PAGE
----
ates latent heat. The amount of latent heat released is a function of the flue gas temperature and coal type. The amount of released latent heat increases as TM content of the coal increases and temperature of the flue gas decreases. The latent heat can be recovered in condensing heat exchangers (CXEs), but due to the low temperature of a cooling fluid, there are practical temperature limits (approximately 100F to 110F) that impose limits on the amount of latent heat than can be economically recovered from the flue gas. Available heat sinks limit the amount of low-temperature heat that can be beneficially used. The total (sensible and latent) heat of the flue gas is presented in Figure 6. As the flue gas is cooled below its saturation temperature, the amount of total heat greatly increases. However, as discussed previously, there are practical limitations associated with cooling of the flue gas to low temperatures and beneficial use of the recovered low temperature heat.
4.3. Flue Gas Desulphurization
One of the most commonly used FGD technologies for scrubbing pollutants from power plant gas emissions is a limestone forced oxidation (LSFO) scrubber system. In this process, many pollutants end up in the circulating water in the scrubber. To maintain appropriate operating conditions, a constant purge stream is discharged from the scrubber system, and the purge stream contains contaminants from coal, limestone, and make-up water. The purge is acidic and supersaturated with gypsum, with high concentrations of TDS, TSS, heavy metals, chlorides and occasionally, dissolved organic compounds. State and Federal laws regulate the concentration of pollutants in FGD wastewater prior to discharge to waterways. In some cases (e.g., power plants discharging to large rivers), the wastewater may be suitable for discharge after minor treatment for suspended solids and pH adjustment. However, in many cases, the wastewater requires treatment for the reduction of key contaminants, including suspended solids, COD/BOD, total nitrogen, and selected heavy metals to very low concentrations. The scrubber purge stream is most often treated in a dedicated wastewater facility rather than an existing treatment system.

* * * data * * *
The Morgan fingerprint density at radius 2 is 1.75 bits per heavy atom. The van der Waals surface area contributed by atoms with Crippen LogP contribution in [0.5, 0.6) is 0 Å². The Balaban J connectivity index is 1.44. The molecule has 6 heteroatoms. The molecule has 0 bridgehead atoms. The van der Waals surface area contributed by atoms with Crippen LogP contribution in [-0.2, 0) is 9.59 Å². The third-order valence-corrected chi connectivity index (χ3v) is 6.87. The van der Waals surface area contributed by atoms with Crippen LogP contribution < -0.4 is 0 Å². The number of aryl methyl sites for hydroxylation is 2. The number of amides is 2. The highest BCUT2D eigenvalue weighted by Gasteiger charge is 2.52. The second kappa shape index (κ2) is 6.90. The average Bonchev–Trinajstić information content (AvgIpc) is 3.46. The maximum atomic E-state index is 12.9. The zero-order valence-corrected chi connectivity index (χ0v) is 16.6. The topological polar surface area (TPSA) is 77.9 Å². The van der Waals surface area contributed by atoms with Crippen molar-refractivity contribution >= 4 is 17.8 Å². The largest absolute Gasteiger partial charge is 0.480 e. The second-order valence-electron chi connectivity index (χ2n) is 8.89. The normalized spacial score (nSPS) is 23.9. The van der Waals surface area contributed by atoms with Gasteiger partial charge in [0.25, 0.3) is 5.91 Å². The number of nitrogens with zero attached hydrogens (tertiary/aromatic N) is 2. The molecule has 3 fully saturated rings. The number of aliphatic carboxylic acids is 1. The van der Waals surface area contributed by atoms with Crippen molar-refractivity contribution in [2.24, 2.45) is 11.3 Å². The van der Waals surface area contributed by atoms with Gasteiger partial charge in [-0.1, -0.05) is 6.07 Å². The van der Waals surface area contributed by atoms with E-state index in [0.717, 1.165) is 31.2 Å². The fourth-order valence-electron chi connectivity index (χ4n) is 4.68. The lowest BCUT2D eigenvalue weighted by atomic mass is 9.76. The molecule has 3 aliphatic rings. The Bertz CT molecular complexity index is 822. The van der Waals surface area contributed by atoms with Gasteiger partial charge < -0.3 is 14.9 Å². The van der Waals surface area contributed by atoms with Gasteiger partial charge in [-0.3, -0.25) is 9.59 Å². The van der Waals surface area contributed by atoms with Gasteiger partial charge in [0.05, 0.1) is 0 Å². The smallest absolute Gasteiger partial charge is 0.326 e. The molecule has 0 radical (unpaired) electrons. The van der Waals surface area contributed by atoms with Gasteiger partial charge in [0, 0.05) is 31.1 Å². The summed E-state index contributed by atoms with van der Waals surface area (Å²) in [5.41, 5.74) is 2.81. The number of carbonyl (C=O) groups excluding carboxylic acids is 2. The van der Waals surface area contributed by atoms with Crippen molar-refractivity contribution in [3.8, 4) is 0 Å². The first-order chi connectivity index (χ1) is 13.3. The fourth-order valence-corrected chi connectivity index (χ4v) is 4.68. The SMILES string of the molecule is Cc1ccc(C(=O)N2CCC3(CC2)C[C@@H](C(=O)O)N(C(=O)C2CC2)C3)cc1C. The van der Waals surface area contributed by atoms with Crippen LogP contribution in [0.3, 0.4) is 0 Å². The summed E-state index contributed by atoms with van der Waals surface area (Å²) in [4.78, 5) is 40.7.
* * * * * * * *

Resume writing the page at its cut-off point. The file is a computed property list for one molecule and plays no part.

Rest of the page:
Lime and limestone play a significant role in the removal of pollutants from flue gas streams of coal-fired power plants, incinerators and industrial facilities. Flue gas desulfurization (FGD) primarily refers to the removal of sulfur dioxide (SO2). However, lime and limestone are also used in the removal of other pollutants such as hydrogen chloride (HCl), sulfur trioxide (SO3), fine particulates and mercury. In the US, air pollution control applications were the second largest use of lime in 2003, consuming over 3.4 million tons of lime. Lime and limestone products are used in both wet and dry FGD processes to absorb the sulphurcontent.
4.4. Condensing Efficiency
A condensing heat exchanger operates at lower temperature in order to condense moisture from the flue gas stream. The Condensing Efficiency is plotted as a Function of Flue Gas Temperature as shown in the Figure 7. The acid dew point temperature is plotted against condensation as given in the Figure 8.The heat sink temperature imposes a limit on the amount of water that can be recovered by condensation from a flue gas stream. Condensation efficiency, the percentage of flue gas moisture condensed out the flue gas stream determined. The results indicate excellent agreement between the theoretically and experimentally determined values.
Condensation efficiency increases as sink temperature is reduced. Besides the flue gas temperature, condensation efficiency is a strong function of the coal type, which affects the initial moisture content of the flue gas. The results clearly show that high-moisture coals are prime candidates for water recovery from the flue gas.
5. Summary and Conclusion
The key step to enhance the performance of boilers in thermal power plant is the detailed study of boiler in the plant and then the efficiency calculation. The efficiency calculation by indirect method is the best way to account all the boiler losses. The flue gas loss is always higher than any other losses. The flue gas loss can be minimized by heat extraction and proper utilization. Moreover when the primary fuel is coal, it should be accounted that it is of higher calorific value, low moisture and low ash content. The heat recovery method is done by observing the amount of flue gas loss, temperature of the flue gas and layout of the plant. When the flue gas loss is reduced and
Figure 6. Flue gas heat vs gas temperature.
Figure 7. Condensing efficiency as a function of flue gas temperature.
Figure 8. Acid dew point temperature vs condensation.
the moisture content in the fuel is low, efficiency of the boiler can be as high as 80 percent.